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Its long-term future is murky. It is one of the 23 tracks New Zealand Thoroughbred Racing is looking at closing down.
But club president Andy Denham reckons its odds of survival are improving. And he wants the public to know the club is still open for business.
Its annual race meeting on January 1 will go ahead and the club "continues to be focused on holding race meetings on New Year’s Day for many years to come".
"Contrary to what you may have read or heard regarding the state of thoroughbred racing in New Zealand, the Waikouaiti Racing Club is determined to have a future," he said in a press release.
When contacted, Denham said as long as the club was not costing NZTR any money and the club was continuing to run a good event, then why shut the course down.
NZTR released a venue plan earlier this year which proposed axing the course as well as many others.
"We’ve been told we’ve got about four years of racing ahead of us. But the second part of the venue plan will come out probably before the end of the year and we are in talks with NZTR ... just to put our case forward.
"I think it is looking not too bad ... so long as we have some good race days with good attendance and good horse entries."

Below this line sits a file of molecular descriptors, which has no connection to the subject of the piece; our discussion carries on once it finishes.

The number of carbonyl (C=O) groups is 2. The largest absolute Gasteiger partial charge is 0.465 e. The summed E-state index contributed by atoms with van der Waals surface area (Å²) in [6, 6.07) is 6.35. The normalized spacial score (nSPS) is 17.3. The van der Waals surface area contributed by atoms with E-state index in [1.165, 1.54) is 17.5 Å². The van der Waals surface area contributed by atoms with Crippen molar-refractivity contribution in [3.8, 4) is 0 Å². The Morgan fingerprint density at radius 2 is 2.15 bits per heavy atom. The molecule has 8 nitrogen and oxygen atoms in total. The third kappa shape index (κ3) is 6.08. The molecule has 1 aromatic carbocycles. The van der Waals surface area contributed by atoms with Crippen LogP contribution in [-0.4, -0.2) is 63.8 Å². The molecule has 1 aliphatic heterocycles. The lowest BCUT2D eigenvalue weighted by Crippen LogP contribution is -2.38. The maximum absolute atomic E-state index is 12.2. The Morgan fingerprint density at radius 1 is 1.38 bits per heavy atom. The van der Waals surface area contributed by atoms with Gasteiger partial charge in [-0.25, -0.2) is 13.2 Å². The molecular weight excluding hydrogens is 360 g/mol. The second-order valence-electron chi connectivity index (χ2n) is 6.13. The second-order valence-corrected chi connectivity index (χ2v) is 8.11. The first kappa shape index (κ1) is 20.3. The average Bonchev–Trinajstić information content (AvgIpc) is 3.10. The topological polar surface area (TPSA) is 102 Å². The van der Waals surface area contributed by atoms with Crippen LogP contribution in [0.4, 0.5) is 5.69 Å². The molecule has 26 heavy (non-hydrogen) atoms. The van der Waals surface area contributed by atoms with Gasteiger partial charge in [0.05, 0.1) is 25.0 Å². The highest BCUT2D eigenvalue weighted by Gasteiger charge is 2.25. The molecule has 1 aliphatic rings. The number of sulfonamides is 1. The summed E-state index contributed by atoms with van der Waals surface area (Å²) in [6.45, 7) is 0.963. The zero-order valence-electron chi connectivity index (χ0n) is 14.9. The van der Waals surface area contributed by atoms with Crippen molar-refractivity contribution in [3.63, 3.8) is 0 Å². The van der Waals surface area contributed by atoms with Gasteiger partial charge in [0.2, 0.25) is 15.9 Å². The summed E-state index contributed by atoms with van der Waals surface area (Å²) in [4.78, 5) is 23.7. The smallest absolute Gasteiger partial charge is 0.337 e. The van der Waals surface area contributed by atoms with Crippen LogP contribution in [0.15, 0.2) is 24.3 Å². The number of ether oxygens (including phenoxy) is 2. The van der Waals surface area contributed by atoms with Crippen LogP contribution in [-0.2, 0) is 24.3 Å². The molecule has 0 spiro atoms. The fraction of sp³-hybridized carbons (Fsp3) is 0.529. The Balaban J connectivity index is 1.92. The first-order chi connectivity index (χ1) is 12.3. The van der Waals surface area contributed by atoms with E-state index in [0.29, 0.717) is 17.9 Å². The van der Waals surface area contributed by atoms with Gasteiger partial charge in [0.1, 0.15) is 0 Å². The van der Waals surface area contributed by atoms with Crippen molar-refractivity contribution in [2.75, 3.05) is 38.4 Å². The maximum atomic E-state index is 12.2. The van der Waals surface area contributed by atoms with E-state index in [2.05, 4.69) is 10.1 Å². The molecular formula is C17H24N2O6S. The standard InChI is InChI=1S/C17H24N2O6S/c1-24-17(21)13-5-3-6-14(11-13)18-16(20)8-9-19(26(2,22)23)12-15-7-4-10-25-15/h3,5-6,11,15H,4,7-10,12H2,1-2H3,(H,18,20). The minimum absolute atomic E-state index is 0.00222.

The club has a long history. The course was established in early 1875 and by 1930 the club was in a sound enough financial position to construct a grandstand which is still in use.
Other amenities have been added, and since the 1970s race days have included other entertainment to create a carnival-type atmosphere.
The meeting attracted 3500 people this year and Denham is hopeful a similar number will be there come January 1.
In 2018, racing was called off after one race when a horse slipped on the track which was deemed unsafe for racing to continue.
That was a blow but the club is in a good financial position and Denham believes the New Year’s racing at Waikouaiti is sustainable.
"We think it is worth hanging on to. As I say, we get a lot of support from the community.
"And I guarantee there will be young people there on the day who will think, ‘Gee, this racing game looks fun, we’d quite like to be part of it’. They might choose a career in racing."
"As long as we are not costing the industry any money then what is the problem?"